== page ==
“Children!” my voice was pitched loud so that it could be heard over their chatter and pierce their internal imaginations. “I have two children with two projects and we have about two hours before bedtime. There is only one of me and I’m going to need you to follow instructions.” My declaration came at the end of fifteen minutes where I kept trying to get the kids to focus, but they kept pinging off in random directions the moment my back was turned. Patch’s project was an animal report where he made a lift the flap book about leopards and a shadow puppet play about monkeys. Gleek needed to construct a Mesopotamian house out of paper that compared and contrasted it to a modern house. These are the sorts of projects which lead to late hours and many tears, except this is at least the third such set of projects for the school year and thus far we’ve avoided major project meltdown. The kids nodded in response to my words and began adjusting their ratios of work to distraction in a more productive balance.
I was not good at projects when I was in school. I was a fairly classic procrastinator except in the cases when I loved the project and thus expanded it to be much more difficult than it needed to be. I was really good at working in a huge burst of creative energy, but not at all good at continuing to work when the energy ran out. Even in my early mothering years I would work in bursts, organizing the entire house, making a cleaning schedule, and then letting it all fall apart less than a week later. Somewhere in the last seven or eight years I learned how to work a little every day. Perhaps it was learning about the power of practice in creating excellence, but more likely it was just that I’d finally lived long enough to see the the accumulation from small efforts. The most physical manifestation of this was the day when I received an inch-thick book in the mail which was full of one year’s worth of blog entries. I’d written a novel’s worth of words a day or two at a time. I could see that later blog entries were smoother than early ones. I could see that my skills at layout and design progressed from year to year. Expertise requires practice over time.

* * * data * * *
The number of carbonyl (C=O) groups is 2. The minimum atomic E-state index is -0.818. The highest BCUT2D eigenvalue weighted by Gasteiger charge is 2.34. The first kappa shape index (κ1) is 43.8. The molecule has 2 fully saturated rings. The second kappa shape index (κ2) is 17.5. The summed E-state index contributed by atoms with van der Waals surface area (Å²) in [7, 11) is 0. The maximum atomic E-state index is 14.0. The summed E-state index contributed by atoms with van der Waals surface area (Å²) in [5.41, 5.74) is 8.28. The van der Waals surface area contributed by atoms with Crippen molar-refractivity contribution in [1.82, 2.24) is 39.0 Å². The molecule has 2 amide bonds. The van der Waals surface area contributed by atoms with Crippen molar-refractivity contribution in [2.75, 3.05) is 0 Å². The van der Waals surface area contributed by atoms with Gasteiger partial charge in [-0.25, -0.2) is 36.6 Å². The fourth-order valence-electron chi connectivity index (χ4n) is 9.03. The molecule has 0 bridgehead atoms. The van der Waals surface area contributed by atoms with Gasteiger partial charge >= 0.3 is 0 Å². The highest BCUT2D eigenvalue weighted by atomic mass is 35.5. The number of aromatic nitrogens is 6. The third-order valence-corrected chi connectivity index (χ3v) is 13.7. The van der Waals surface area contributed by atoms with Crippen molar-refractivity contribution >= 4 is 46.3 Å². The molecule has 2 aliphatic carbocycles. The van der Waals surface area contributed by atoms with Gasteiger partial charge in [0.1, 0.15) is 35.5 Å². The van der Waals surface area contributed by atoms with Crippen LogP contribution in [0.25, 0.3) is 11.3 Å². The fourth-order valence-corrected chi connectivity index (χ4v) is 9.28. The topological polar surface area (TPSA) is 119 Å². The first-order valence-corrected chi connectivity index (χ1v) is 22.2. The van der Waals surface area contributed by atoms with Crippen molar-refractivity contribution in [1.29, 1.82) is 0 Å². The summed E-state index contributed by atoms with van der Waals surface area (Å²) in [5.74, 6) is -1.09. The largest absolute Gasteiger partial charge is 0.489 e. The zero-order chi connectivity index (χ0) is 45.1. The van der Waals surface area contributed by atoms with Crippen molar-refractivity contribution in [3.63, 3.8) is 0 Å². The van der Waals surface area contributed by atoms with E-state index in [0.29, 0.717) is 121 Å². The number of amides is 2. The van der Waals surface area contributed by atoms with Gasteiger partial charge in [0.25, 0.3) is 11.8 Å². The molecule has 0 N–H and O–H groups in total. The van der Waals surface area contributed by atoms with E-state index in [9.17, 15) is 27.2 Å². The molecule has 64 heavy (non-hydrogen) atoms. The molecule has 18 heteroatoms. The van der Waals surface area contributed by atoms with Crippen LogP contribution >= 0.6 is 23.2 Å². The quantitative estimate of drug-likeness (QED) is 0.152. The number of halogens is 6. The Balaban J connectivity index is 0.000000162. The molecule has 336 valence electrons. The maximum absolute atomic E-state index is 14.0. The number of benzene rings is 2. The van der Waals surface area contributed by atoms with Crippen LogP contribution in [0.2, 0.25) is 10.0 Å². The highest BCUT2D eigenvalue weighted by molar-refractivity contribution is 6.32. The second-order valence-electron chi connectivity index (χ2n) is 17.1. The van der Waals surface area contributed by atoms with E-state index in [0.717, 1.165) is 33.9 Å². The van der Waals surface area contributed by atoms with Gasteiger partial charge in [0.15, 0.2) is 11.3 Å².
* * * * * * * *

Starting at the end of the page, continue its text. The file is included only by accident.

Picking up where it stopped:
My children appear to be learning this lesson at a much younger age than I did, probably because I’ve been so focused on it myself. I don’t let the big projects slide, they have to work on parts of them days and weeks ahead of time. In our business I’m always deciding what needs to be done today in order to prevent next week or next month from being crazy. Keeping track of kid projects is part of that. Last year I did all of the tracking and enforcing. It was exhausting. This year Gleek is doing it all for herself and Patch is beginning to. Patch sat down to draw a cover for his Leopard book while Gleek scrounged for scissors and tape. I went to dig out our shadow puppet theater and discover which pieces could be re-used for Patch’s play. I came back upstairs to discover Gleek playing with her stress ball and Patch eating pistachios. I redirected them back to work. I cut out a cardboard alligator (You can’t have a monkey play without an alligator) and then took the pistachios away from Patch until he glued down the informational flaps into his book. Later Patch declared that he would die from having to write down a bibliography, but he did it in his deliberately over dramatic voice, so I just waited and then he wrote it all down. Gleek was in the front room throwing her stress ball onto the floor to watch it flatten, but when asked, she informed me that her house was done.
In the morning Patch will need to practice his shadow play. Gleek will need to figure out how to transport her house safely. There will also be computer homework (10 minutes typing practice) and some spelling sentences to be written. The homework does not end until school does, but the work and projects just seem to fit right in with everything else around here.
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